It’s a common refrain. In a 2020 KPMG survey in which we asked 281 U.S.-based executives across a range of industries about their experiences in adopting new SaaS features and enhancements, 84% said they adopted fewer than half of the new features the SaaS provider has introduced since their initial implementation. The biggest barriers to adoption were a lack of technical resources and business resources to assess the business impact.
Estimated percentage of SaaS vendor's new features adopted by organization since going live:
Source: Managing your SaaS cloud environment report, May 2020
Anthony Kulesza concurred. “You must plan ahead for the support model. The biggest challenge you will face is keeping up the momentum and planning how to finance it…The key lesson was that it’s not easy. That was a surprise.”
Kulesza continued, “My advice, my bit of wisdom in hindsight, is that it’s essential to set up your governance and support model well in advance and then adhere to those policies. Define the rolls and responsibilities clearly and well in advance.”
3. Business resources are at least as important as technical ones.
It’s tempting to treat each new or modified feature introduced each quarter as a tech support or IT challenge. And without argument, these new features will give birth to issues that only your IT or tech support teams can address.
Consider, though, that every new feature can be a real disruptive force on the business. It might create a significant efficiency, opportunity or advantage, for example. But each is also likely to come with at least one catch. It might have a compliance or tax implication, or affect a KPI in some significant way. Your IT team or outsourced tech support vendor aren’t likely to be equipped to evaluate features in this way.
The strategic implications are at least as significant as these tactical ones. IT can help you implement a new feature in your business, but only business leaders can decide “how can I transform my business to take advantage of this disruption?” As one webinar participant put it, “You need someone who can say, ‘of the 25 new features this quarter, which five make sense for us?’ It’s not just about implementing or testing the upgrade, but about how do we change our organization to take advantage of them?”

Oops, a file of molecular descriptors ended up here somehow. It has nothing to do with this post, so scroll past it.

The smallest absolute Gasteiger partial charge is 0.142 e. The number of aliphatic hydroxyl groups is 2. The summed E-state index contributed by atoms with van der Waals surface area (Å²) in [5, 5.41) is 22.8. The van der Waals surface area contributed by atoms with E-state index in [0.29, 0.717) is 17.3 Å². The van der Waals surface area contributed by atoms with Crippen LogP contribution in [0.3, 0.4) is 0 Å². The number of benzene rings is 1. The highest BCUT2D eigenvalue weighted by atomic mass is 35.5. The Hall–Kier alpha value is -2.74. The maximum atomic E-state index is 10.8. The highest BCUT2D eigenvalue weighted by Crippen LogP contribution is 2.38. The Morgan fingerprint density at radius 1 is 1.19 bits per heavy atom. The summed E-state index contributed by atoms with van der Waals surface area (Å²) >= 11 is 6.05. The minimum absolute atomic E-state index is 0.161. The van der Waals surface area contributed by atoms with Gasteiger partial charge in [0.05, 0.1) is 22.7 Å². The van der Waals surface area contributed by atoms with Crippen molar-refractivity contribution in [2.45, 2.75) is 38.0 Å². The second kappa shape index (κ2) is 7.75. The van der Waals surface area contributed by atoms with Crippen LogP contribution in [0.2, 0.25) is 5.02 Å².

As Oracle’s Kari Mahaffey noted, “You need your best people on this, both internally and externally. You really need an SI or advisor that has those resumes.”
Dubin adds, “It’s more than just rolling out new releases and handling support. It requires knowledge of how to take advantage of the features from a business and organizational perspective.”
We’d love to talk to you about your cloud transformation needs and challenges and help you think about how you maintain and continuously enhance the investments you have made, or are about to make, in your transformation.
To hear more on lessons learned and how these organizations are driving continuous innovation after their cloud transformation go-lives, click the button to access the full webcast replay.
The views and opinions expressed herein are those of the interviewees/survey respondents/authors and do not necessarily represent the views and opinions of KPMG LLP.